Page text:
My only warning is this: don’t pick Ancestor up if you have things to do. If you have to fetch your kids from soccer practice or take the dog to the vet or meet your friend for lunch? BAD IDEA!  Put it down! You WILL be late! You might want to wait half an hour after eating before picking it up too, it definitely has a gore factor and it’s a great one if you enjoy that sort of thing.

So whether you go for the audiobook (which I hear is great but haven’t literally heard) or hardcover edition, you won’t be disappointed. It’s like Michael Crichton and Stephen King had a fabulous, bouncing baby and it’s name is Ancestor.

As always, feel free to leave me your questions, comments or words of wisdom here or on Twitter, book nerdlings. Happy reading!

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12 comments

  • This book is great as are all the other books of his I’ve read/listened to (Earthcore, The Rookie, etc.) All outstanding and among some of my favorite in science fiction. The audio versions of his works are not to be missed. The books are author read, and if you are not familiar with Sigler’s personality, you get a good healthy dose of it in the narration. This is a good thing. The characters become even more defined by his reading and it’s a lot more like a radio play than a vanilla recording. The FDO wants you!

  • This is the flagship book in an armada of books from Scott Sigler, the future dark overlord. With an expanding fleet like this, Sigler will take over the publishing world with ease.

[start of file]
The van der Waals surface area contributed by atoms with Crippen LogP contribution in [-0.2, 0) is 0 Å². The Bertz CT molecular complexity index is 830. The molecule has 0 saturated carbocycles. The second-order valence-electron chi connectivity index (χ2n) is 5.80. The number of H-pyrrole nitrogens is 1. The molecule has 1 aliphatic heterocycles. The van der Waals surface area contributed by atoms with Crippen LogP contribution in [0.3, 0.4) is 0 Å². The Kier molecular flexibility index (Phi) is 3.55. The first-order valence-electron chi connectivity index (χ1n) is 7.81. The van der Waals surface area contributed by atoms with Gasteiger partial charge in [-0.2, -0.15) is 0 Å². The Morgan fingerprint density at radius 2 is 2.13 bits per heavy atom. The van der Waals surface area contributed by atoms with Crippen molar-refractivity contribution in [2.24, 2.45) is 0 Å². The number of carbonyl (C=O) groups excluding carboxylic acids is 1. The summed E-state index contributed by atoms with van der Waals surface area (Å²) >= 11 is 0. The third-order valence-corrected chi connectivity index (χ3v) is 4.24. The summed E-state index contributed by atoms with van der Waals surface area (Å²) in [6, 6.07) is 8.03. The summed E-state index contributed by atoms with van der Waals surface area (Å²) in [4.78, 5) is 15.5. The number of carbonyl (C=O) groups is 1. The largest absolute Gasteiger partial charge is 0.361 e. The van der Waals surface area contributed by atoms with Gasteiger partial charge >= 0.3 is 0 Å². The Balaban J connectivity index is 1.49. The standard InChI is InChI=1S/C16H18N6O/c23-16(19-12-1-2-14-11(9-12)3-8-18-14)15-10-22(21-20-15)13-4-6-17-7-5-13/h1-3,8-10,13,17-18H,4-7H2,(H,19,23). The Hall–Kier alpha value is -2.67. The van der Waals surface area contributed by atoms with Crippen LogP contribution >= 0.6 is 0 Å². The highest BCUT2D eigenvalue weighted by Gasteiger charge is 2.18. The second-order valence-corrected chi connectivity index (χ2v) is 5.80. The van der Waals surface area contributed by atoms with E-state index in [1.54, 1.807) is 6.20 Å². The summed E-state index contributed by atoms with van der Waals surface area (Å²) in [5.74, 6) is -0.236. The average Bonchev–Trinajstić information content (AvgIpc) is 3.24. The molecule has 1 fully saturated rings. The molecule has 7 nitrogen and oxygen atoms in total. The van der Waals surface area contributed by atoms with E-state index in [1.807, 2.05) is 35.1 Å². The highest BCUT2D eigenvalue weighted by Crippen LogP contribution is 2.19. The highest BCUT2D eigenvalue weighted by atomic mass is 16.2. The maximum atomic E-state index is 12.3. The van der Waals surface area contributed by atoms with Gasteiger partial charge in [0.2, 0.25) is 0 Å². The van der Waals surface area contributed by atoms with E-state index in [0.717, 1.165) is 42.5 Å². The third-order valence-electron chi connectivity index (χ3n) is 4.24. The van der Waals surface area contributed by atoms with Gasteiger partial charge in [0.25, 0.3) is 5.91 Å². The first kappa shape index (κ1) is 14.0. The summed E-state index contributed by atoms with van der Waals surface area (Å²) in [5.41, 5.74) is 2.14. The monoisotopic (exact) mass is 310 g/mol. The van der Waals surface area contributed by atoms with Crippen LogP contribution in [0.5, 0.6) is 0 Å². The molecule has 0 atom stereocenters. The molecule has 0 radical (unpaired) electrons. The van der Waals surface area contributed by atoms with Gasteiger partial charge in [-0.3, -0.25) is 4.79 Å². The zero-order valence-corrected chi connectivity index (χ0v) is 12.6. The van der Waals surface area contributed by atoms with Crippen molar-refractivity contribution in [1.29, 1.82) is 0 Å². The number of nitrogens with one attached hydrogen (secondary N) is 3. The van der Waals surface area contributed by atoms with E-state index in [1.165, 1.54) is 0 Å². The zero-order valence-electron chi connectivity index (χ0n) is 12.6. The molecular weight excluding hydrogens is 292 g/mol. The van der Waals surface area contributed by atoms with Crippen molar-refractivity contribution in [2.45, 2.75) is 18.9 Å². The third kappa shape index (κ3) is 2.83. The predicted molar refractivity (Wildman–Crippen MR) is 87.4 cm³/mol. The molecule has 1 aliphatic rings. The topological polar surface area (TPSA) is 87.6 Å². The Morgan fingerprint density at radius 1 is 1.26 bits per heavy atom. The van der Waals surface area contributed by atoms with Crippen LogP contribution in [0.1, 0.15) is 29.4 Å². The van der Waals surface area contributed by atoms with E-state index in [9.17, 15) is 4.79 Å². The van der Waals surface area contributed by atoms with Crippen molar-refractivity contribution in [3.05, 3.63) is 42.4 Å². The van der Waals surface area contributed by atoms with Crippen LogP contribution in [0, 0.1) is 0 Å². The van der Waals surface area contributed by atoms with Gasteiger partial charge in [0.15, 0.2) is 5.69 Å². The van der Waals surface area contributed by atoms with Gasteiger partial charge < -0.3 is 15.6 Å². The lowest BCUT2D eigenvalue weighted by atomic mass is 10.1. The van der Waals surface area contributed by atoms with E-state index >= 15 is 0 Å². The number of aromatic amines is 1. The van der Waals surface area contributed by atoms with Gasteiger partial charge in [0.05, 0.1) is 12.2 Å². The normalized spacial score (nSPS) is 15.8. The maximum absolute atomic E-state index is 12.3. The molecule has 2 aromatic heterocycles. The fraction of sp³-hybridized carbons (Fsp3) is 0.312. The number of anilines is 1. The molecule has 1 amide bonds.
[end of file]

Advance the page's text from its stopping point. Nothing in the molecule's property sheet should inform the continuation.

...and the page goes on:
• @Stephen Merriman: All right, I think I have to listen to the audios now! Anything author read is generally so much more… pleasant? That’s not the word I want but you know what I mean!

    @Scott Sigler: I’m thrilled that you’re thrilled! I truly enjoy your style and am looking forward to many more excellent reads. Hooray!

    @John C. Jones: I concur!

  • @Jessica Barton: I think it’s the fact that you can here the characters as the author intends them. A reader always paints with there own brush, at that is great, but getting the “directors cut” so to speak, can also be great.

  • Not one of Sigler’s best, but still a fun read. Check out infected or Nocturnal, the characters are great in every book, but in the latter two especially. Stick to the print versions in my opinion, as the audiobooks suffer due to the author’s ridiculous ego, and hideous attempts at reading the female dialouge. All in all, a lot of fun for sci fi nerds, and the science is thoroughly researched. Give it a go!

  • I just started reading this 2 days ago and I’m half way through. It really is a book that’s hard to put down. FDO never fails to impress. I’d HUGELY recommend everyone read Infected & Contagious, as it’s some of the best fiction I’ve read in a long, long time. The characters and story will stick in your brain for ages.

  • I would also like to add that there are a few free prequel chapters not included in the book tacked onto the beginning of the podcast! So there are some extra advantages there. I haven’t picked up my hardcover copy yet, but I will be doing so at some point. I’ll be listening through the whole way, though. The climax and ending to Contagious freakin’ rocked!

  • I am now a fan thanks to the podcast. I was looking for something new to get into and man his books are really good. I love the science and the horror which I can’t get enough of.